Be A Snowflake (in the eyes of admissions officers)
Although I knew there were probably few if any people who had my unique professional experience applying to business school (I fundraised at the ACLU and Planned Parenthood… before they became the media darlings they are today), I had no idea that my application was fairly typical for people who hadn’t worked on Wall Street or for a big consulting firm.
B-schools define “non-traditional applicants” as anyone who isn’t a consultant/banker (or operating in-house in such roles). That leaves a large bucket of professionals working in nonprofit, b-corporations and government. It also includes entrepreneurs and engineers, although increasingly these applicants fall into the finance or consulting buckets.
This application process presents many terrific opportunities for non-traditional students to do the following:
Emphasize Sophisticated Soft Skills
You’ve probably developed relationships with board members, elected officials, major donors and other powerful community leaders. Entry level investment bankers and strategy consultants – even at the most elite firms – are unlikely to have had any such contact with clients or the top officials who are deciding the strategic direction of the organization. While these leaders may not be recommenders – unless you worked for an elected official or reported to the board – your experience developing these relationships and leading such groups should be highlighted on your resume and potentially in your essay(s).
Your professional experiences have afforded you the opportunity to ‘turn the ship’ in a way that traditional applicants cannot. Highlight these leadership experiences. I can’t tell you the number of committees that I led comprised of board members, senior staff and other stakeholders in nonprofit before I went to business school at the manager level. Leverage these experiences to differentiate yourself within the applicant pool.
Highlight Your Quant Skills
Your role may not be traditionally viewed as requiring hard skills, but you probably have used quant skills but didn’t realize it. For instance, I was cognizant that as a nonprofit fundraiser, I was perceived as spending lots of time schmoozing existing and prospective donors. While that’s true, I also spent a good chunk of time forecasting risk when I created budgets for cash flow projections – which happens a lot in nonprofits, even though no one outside the sector realizes it! – and I strategized how programmatic expansions would impact revenue and cash flow.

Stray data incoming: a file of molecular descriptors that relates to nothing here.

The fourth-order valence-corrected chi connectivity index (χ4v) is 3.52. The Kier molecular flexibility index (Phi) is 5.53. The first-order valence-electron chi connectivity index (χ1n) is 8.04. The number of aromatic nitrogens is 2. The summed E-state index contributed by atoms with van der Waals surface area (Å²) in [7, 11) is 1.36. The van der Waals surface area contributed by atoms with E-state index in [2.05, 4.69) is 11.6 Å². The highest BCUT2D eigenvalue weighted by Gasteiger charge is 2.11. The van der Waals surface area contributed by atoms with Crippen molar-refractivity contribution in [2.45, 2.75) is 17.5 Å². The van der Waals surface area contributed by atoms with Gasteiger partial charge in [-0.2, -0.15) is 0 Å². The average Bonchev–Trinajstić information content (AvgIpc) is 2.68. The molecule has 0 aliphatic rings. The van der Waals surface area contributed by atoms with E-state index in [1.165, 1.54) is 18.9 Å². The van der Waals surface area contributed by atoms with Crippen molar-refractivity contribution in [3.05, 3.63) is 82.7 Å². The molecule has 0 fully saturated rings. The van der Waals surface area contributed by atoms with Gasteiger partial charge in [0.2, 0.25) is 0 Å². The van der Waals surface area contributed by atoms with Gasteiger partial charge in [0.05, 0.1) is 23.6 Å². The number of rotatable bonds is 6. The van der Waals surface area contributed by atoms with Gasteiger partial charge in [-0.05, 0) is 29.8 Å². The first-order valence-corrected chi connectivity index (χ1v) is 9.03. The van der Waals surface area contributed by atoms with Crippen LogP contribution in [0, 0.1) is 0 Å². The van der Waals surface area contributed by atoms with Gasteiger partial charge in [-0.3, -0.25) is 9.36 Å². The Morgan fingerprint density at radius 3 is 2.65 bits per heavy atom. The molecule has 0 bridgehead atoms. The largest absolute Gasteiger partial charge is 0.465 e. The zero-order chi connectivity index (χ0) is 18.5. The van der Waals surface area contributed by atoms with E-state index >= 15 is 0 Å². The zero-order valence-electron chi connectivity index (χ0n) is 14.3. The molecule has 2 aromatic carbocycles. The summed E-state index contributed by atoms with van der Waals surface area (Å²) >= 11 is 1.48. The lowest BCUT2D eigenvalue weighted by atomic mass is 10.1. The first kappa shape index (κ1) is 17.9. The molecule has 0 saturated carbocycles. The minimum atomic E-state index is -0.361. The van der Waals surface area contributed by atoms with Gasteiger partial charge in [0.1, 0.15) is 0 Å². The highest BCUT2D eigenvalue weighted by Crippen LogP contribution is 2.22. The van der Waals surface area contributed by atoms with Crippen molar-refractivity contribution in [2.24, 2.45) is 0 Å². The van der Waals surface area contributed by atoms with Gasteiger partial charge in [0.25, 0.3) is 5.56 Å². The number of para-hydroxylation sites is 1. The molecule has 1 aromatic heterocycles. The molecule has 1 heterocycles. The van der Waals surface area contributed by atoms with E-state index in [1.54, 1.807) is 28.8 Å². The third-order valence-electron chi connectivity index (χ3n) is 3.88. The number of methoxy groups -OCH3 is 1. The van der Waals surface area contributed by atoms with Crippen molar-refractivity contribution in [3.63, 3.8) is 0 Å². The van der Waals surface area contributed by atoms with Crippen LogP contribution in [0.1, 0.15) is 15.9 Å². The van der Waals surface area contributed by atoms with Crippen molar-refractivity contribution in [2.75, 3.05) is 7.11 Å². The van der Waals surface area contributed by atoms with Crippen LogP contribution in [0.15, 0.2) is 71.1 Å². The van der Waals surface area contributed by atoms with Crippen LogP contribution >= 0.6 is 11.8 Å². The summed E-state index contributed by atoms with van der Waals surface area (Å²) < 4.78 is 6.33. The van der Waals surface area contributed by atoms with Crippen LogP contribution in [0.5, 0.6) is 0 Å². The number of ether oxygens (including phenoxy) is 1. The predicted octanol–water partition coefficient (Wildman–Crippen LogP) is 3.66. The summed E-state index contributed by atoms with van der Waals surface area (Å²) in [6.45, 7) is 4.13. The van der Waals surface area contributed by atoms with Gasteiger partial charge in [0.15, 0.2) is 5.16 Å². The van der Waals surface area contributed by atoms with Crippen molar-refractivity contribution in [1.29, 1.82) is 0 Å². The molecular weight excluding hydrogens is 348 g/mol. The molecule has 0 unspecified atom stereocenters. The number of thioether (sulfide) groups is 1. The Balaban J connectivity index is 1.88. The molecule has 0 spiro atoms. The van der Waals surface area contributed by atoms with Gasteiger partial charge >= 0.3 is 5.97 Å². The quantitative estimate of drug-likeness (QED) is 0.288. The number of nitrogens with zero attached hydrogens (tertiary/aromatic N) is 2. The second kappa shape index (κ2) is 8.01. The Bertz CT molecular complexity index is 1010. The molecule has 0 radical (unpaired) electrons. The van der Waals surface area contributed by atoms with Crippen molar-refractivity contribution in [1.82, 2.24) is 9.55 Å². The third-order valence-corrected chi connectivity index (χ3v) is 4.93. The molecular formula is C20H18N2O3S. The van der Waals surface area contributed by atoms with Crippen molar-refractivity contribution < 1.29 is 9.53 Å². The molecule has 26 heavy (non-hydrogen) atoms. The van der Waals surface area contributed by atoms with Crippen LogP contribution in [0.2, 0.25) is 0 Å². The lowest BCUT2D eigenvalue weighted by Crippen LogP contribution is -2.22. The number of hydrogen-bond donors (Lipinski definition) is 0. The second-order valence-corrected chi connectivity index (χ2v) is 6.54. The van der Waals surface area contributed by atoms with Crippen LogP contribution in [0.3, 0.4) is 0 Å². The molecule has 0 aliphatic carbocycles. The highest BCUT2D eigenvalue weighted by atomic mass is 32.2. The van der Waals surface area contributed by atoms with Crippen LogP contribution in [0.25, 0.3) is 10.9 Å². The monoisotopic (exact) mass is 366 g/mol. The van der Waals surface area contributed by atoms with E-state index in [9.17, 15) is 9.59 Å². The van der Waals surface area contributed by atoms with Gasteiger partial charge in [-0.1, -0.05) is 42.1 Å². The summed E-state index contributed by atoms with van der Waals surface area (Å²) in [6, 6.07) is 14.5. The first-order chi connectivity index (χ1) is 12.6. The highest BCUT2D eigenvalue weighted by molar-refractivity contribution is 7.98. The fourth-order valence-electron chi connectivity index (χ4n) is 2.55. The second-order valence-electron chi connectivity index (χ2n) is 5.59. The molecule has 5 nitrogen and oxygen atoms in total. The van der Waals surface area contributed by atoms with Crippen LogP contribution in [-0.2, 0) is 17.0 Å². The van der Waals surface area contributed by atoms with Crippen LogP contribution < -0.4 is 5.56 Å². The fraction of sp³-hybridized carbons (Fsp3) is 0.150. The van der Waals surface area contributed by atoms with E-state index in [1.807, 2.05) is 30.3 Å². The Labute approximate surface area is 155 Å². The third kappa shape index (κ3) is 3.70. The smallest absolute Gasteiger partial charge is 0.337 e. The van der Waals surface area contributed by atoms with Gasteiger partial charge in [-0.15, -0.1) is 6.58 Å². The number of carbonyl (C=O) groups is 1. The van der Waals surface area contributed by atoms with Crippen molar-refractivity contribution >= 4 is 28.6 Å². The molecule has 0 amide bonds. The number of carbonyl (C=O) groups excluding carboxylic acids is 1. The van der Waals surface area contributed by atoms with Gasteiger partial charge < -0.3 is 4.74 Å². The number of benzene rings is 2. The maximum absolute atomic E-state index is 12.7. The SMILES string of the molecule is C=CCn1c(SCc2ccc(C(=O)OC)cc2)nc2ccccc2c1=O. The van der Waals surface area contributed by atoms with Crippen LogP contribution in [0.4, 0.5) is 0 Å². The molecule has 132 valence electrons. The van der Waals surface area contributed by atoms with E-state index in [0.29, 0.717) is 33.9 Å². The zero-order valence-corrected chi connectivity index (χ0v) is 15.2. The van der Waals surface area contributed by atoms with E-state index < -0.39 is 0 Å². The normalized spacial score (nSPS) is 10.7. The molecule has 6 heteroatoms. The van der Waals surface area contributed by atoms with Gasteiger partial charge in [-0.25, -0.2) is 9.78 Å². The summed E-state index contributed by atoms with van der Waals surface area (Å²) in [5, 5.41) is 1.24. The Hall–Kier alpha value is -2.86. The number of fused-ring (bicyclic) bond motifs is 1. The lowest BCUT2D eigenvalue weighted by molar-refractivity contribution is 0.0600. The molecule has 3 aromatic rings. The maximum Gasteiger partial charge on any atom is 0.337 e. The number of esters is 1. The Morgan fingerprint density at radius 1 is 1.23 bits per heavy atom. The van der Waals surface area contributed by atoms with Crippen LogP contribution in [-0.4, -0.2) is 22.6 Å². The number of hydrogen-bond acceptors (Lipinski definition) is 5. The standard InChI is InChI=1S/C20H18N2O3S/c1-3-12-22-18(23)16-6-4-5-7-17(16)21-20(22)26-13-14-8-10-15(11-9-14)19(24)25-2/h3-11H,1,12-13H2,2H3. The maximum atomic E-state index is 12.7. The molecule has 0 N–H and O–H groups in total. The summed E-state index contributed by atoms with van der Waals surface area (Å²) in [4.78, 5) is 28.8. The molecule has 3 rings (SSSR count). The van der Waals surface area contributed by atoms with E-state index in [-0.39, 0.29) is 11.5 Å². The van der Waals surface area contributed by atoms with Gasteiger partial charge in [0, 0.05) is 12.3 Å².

Don’t overstate your skills, but don’t assume that anyone on the Admissions Committee will understand that you have quantitative experience because you’re non-traditional.
Fill in Skill Gaps
If you’re an engineer and lack leadership opportunities, invest in your community. Join a professional association. Join a community group dedicated to STEM. Join the board or advisory board or committee. Undertake whatever of these options will expand your leadership skills.
If you run programs in a nonprofit or are a staffer for an elected official, consider taking accounting, finance or statistics classes to gain hard skills.
Do well on the GMAT or GRE
Take plenty of practice tests and a prep class if you can afford it. Plan early if you need to be taking a class the year before your apply to spread out your expenses. Take the quant class before you study for either test as it will provide added preparation.
Don’t Mistake Passion for Your Cause for Soft Skills
While some nonprofits, elected officials and even entrepreneurs prize alignment of values with the core mission or function of the organization as the most important skill, you must realize that passion is almost irrelevant in b-school. It is assumed you are passionate about your organization’s mission and does not drive decision-making as it would in a HR setting.
Explain What Matters in B-school Recommendations
A strong MBA recommendation focuses on your skills and key experiences; most senior level nonprofit professionals are accustomed to writing law school or other letters of recommendations where passion is key. While a passing sentence about dedication to the cause is fine, it should not be your most important qualification highlighted.
Also, make sure your recommender can comment on you in relation to some sort of peer cohort. This is often difficult in entrepreneurial and nonprofit environments because you may be the only person at your level in your department – and your peers within your organization may have vastly different responsibilities. Your recommenders must draw on the entirety of their professional experience. And, you must be a super-star.
Remember that the Admissions Committee is very savvy about non-traditional students and is generally excited to learn your story. Make sure you convey both your unique skills, as well as the expected skills needed to thrive in your desired business program.